When Leah Thorvilson, 38, found out that the online training platform Zwift was hosting a competition for women - with a slot on the Canyon/SRAM pro team as the grand prize - she simply saw the chance to improve her riding.

“I didn’t think for two seconds about what I would have to do to win,” says the former elite marathoner, who had only recently taken up cycling after a torn hamstring and series of knee surgeries ended her running career.

But in December 2016, after six months of Zwift Academy - a program that included challenges such as virtual training rides, power testing, and a 10-day camp in Mallorca, Spain, with Canyon/SRAM riders and two other Academy finalists - Thorvilson learned that she’d topped the field of nearly 1,200 riders. In January, she quit her job as director of development at the University of Arkansas Little Rock to chase the fastest women in the world - and work on developing pro-level group riding skills to match her powerful aerobic engine.

We caught up with Thorvilson after her first few European races. (While she failed to make the time cut in her debut, she rebounded to place 74th at the 101-kilometre Le Samyn des Dames.)

Here’s her advice for anyone trying to keep up with a faster group, on Zwift Island or IRL.



“In a race, the power of the peloton makes things happen quickly. Sustained power is great, but you need to be able to react to surges. I think the best way to train for that is to do rides that have lots of attacks. I incorporate those into my training so that I can get the group-riding practice along with some good intensity.”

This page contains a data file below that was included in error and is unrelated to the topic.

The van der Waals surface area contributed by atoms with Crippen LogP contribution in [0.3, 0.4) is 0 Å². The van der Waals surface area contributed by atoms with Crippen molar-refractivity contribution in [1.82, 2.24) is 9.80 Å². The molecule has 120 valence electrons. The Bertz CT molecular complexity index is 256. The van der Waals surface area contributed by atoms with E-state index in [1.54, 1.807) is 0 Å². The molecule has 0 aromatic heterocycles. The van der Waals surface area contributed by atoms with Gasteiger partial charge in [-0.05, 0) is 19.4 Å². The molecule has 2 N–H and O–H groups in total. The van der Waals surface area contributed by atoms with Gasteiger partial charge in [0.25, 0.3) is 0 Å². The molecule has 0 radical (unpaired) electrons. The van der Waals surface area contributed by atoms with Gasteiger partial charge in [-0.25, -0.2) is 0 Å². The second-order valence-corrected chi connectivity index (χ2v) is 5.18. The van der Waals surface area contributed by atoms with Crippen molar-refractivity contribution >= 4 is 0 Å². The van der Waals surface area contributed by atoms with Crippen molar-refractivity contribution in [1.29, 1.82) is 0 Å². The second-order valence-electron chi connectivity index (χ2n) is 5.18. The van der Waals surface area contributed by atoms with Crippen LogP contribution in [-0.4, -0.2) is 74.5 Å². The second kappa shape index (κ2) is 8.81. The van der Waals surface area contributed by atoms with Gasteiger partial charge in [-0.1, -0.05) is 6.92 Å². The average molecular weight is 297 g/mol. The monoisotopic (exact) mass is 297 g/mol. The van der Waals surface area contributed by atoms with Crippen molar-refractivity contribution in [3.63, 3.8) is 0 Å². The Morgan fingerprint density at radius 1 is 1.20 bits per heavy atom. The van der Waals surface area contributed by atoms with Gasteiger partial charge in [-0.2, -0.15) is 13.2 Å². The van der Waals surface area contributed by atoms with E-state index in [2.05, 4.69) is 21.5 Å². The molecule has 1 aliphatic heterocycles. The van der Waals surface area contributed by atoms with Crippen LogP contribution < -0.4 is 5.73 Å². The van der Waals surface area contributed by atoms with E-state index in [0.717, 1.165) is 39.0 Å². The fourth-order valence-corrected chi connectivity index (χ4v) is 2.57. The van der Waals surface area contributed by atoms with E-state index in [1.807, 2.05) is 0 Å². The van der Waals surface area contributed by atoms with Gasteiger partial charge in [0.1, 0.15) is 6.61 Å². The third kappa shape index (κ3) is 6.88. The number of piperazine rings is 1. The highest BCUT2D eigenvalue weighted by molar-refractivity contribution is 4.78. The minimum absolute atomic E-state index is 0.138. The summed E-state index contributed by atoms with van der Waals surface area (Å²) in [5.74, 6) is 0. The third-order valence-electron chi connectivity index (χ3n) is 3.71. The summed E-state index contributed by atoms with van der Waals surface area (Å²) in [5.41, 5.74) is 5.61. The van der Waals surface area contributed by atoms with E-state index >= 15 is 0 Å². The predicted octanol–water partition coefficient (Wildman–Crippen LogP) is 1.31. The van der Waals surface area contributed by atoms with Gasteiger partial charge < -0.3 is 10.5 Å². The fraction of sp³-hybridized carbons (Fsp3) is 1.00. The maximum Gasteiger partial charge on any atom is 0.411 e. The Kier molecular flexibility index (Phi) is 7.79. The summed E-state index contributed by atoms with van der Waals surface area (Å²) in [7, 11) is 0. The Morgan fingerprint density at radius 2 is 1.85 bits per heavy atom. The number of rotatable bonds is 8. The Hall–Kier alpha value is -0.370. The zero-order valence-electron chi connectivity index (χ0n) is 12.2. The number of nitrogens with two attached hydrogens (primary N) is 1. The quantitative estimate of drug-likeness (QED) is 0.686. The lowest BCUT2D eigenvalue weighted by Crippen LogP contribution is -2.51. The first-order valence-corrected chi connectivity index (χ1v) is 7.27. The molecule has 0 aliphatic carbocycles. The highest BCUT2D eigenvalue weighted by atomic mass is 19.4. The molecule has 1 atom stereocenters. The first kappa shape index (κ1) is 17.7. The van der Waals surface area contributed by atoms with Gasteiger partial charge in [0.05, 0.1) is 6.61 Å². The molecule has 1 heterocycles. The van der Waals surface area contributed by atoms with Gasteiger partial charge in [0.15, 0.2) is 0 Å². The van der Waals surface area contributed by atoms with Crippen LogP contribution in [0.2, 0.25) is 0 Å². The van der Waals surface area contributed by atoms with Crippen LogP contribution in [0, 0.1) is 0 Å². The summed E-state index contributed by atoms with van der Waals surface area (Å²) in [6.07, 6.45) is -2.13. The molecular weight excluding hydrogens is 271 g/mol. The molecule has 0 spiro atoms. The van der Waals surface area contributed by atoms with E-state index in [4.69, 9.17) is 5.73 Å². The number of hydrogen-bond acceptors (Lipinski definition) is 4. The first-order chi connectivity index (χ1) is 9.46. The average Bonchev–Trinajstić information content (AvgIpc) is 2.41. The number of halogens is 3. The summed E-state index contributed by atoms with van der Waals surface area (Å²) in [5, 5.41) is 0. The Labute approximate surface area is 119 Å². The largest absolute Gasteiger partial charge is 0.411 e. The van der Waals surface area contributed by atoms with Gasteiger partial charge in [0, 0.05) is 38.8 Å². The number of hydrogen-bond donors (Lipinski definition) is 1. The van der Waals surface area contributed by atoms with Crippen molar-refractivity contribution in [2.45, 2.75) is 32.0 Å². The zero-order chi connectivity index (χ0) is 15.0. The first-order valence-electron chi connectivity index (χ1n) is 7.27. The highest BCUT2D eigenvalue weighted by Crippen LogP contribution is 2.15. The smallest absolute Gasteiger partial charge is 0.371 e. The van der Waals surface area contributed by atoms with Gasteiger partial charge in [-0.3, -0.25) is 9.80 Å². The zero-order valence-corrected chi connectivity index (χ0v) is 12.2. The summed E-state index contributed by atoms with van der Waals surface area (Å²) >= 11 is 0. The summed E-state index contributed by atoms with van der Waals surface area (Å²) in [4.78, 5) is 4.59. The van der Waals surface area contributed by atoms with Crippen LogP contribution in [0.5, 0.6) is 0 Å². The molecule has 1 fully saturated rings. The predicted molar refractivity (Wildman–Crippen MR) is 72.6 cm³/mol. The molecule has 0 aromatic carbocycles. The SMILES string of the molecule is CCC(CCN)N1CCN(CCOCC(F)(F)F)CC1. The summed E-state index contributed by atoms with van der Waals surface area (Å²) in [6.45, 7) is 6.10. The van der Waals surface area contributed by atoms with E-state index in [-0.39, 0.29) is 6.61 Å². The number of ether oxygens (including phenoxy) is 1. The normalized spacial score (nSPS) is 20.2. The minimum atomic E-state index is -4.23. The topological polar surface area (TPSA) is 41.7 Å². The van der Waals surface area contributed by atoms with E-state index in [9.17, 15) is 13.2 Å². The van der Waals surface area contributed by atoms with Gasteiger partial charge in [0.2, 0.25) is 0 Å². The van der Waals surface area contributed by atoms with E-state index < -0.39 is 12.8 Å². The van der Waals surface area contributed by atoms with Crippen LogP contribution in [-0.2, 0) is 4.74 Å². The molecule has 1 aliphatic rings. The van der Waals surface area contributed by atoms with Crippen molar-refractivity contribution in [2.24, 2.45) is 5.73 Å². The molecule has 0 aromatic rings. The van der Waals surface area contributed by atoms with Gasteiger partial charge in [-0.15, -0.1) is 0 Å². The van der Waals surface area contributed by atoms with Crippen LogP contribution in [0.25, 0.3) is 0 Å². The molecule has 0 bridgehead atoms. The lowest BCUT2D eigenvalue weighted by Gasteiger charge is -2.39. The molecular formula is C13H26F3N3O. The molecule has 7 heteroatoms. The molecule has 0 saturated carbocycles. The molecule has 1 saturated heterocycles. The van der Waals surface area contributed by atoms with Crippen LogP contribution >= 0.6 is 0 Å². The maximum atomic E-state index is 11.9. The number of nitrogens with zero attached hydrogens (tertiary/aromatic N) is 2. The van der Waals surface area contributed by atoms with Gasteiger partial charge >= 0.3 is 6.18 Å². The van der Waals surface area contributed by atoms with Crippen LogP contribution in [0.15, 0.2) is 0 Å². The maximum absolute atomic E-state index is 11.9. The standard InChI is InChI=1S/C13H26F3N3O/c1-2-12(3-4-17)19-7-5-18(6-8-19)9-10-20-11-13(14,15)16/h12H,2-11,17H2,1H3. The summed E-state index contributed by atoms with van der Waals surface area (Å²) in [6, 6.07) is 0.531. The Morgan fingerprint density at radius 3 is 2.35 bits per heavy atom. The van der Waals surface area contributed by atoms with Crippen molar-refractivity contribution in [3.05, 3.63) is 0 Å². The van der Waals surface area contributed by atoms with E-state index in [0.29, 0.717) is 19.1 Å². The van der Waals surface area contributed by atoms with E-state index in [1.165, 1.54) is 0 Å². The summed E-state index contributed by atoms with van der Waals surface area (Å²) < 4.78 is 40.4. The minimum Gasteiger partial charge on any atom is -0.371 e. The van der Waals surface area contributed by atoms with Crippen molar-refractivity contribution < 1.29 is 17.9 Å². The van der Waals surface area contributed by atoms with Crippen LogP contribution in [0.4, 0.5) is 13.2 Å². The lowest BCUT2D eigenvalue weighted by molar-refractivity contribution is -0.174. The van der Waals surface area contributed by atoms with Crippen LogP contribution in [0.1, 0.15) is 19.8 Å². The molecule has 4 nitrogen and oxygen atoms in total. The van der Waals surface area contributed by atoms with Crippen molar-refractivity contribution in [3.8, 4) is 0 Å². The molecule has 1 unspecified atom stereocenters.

“There’s no solo training that will prepare you for pack riding. When you’re in the group, look for someone who is riding safely and stick behind them. Pay attention not only to the rider directly in front of you but also up the road so you can anticipate what’s going to happen.”


“You don’t always want a slow or no-drop ride - explore your comfort zone and get out of it. Look for a group ride in your area with a pace that’s challenging but within your ability and a route you know in case you get dropped. That’s not an issue on Zwift: If you’re in a race and can’t hang on, it doesn’t really matter! You can still keep riding.”


“When I was struggling in Mallorca with braking, cornering and descending all at once, (triple-world-champion) Pauline Ferrand-Prevot slowed down to ride beside me and tell me when to brake. I was braking in the corner instead of before, which caused one crash and a few near misses. Her advice made a huge difference.”


“At my first race, I went to the restroom before the start and headed the wrong way: I rode the course backward to the start and had to back my bike into the front line. You don’t do that! You always go into the start pen from the back - the riders up front are the fastest ones.”